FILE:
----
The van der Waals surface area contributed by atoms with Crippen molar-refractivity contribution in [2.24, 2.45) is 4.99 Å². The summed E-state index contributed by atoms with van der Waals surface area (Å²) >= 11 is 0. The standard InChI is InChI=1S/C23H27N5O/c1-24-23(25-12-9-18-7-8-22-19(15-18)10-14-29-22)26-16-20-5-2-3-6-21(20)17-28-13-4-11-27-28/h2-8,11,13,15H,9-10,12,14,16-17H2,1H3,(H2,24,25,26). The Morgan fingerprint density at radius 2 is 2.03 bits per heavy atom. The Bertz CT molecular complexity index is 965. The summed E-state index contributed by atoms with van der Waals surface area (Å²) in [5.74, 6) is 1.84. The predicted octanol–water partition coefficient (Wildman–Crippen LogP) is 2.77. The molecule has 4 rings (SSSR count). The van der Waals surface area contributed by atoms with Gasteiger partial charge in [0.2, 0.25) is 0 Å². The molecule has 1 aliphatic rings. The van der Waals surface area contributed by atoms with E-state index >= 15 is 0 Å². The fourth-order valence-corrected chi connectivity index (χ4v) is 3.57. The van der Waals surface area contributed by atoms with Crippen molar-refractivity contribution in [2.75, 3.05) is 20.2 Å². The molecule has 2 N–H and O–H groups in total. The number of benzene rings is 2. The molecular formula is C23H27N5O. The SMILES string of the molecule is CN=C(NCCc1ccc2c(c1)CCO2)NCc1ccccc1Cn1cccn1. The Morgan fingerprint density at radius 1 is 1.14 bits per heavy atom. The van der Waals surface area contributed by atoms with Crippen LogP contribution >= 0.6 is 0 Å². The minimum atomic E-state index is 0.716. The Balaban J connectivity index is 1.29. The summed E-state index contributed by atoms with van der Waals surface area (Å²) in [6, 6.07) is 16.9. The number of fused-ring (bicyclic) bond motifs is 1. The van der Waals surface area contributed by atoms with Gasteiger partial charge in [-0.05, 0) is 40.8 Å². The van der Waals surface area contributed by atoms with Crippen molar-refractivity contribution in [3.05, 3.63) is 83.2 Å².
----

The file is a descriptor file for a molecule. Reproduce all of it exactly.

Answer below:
The van der Waals surface area contributed by atoms with Crippen molar-refractivity contribution in [2.24, 2.45) is 4.99 Å². The summed E-state index contributed by atoms with van der Waals surface area (Å²) >= 11 is 0. The standard InChI is InChI=1S/C23H27N5O/c1-24-23(25-12-9-18-7-8-22-19(15-18)10-14-29-22)26-16-20-5-2-3-6-21(20)17-28-13-4-11-27-28/h2-8,11,13,15H,9-10,12,14,16-17H2,1H3,(H2,24,25,26). The Morgan fingerprint density at radius 2 is 2.03 bits per heavy atom. The Bertz CT molecular complexity index is 965. The summed E-state index contributed by atoms with van der Waals surface area (Å²) in [5.74, 6) is 1.84. The predicted octanol–water partition coefficient (Wildman–Crippen LogP) is 2.77. The molecule has 4 rings (SSSR count). The van der Waals surface area contributed by atoms with Gasteiger partial charge in [0.2, 0.25) is 0 Å². The molecule has 1 aliphatic rings. The van der Waals surface area contributed by atoms with E-state index >= 15 is 0 Å². The fourth-order valence-corrected chi connectivity index (χ4v) is 3.57. The van der Waals surface area contributed by atoms with Crippen molar-refractivity contribution in [2.75, 3.05) is 20.2 Å². The molecule has 2 N–H and O–H groups in total. The number of benzene rings is 2. The molecular formula is C23H27N5O. The SMILES string of the molecule is CN=C(NCCc1ccc2c(c1)CCO2)NCc1ccccc1Cn1cccn1. The Morgan fingerprint density at radius 1 is 1.14 bits per heavy atom. The van der Waals surface area contributed by atoms with Crippen LogP contribution >= 0.6 is 0 Å². The minimum atomic E-state index is 0.716. The Balaban J connectivity index is 1.29. The summed E-state index contributed by atoms with van der Waals surface area (Å²) in [6, 6.07) is 16.9. The number of fused-ring (bicyclic) bond motifs is 1. The van der Waals surface area contributed by atoms with Gasteiger partial charge in [-0.05, 0) is 40.8 Å². The van der Waals surface area contributed by atoms with Crippen molar-refractivity contribution in [3.05, 3.63) is 83.2 Å².